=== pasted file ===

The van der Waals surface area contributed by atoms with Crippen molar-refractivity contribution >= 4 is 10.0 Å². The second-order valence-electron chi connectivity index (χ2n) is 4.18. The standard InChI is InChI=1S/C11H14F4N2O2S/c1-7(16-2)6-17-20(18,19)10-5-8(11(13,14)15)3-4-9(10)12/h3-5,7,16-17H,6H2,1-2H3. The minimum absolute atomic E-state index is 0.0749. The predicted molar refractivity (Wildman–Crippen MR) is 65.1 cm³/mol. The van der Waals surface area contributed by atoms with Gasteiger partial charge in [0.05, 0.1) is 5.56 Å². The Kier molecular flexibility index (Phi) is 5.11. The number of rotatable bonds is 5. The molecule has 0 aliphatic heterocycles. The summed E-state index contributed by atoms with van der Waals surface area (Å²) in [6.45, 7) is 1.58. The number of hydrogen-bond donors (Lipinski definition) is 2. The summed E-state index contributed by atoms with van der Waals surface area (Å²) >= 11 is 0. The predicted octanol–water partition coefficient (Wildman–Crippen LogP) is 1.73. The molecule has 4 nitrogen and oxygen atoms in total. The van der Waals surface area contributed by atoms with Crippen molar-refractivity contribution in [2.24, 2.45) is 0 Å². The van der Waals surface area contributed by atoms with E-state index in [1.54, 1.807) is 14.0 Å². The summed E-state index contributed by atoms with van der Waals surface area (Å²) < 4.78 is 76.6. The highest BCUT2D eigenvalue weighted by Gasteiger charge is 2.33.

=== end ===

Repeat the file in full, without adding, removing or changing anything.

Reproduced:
The van der Waals surface area contributed by atoms with Crippen molar-refractivity contribution >= 4 is 10.0 Å². The second-order valence-electron chi connectivity index (χ2n) is 4.18. The standard InChI is InChI=1S/C11H14F4N2O2S/c1-7(16-2)6-17-20(18,19)10-5-8(11(13,14)15)3-4-9(10)12/h3-5,7,16-17H,6H2,1-2H3. The minimum absolute atomic E-state index is 0.0749. The predicted molar refractivity (Wildman–Crippen MR) is 65.1 cm³/mol. The van der Waals surface area contributed by atoms with Gasteiger partial charge in [0.05, 0.1) is 5.56 Å². The Kier molecular flexibility index (Phi) is 5.11. The number of rotatable bonds is 5. The molecule has 0 aliphatic heterocycles. The summed E-state index contributed by atoms with van der Waals surface area (Å²) in [6.45, 7) is 1.58. The number of hydrogen-bond donors (Lipinski definition) is 2. The summed E-state index contributed by atoms with van der Waals surface area (Å²) >= 11 is 0. The predicted octanol–water partition coefficient (Wildman–Crippen LogP) is 1.73. The molecule has 4 nitrogen and oxygen atoms in total. The van der Waals surface area contributed by atoms with Crippen molar-refractivity contribution in [2.24, 2.45) is 0 Å². The van der Waals surface area contributed by atoms with E-state index in [1.54, 1.807) is 14.0 Å². The summed E-state index contributed by atoms with van der Waals surface area (Å²) < 4.78 is 76.6. The highest BCUT2D eigenvalue weighted by Gasteiger charge is 2.33.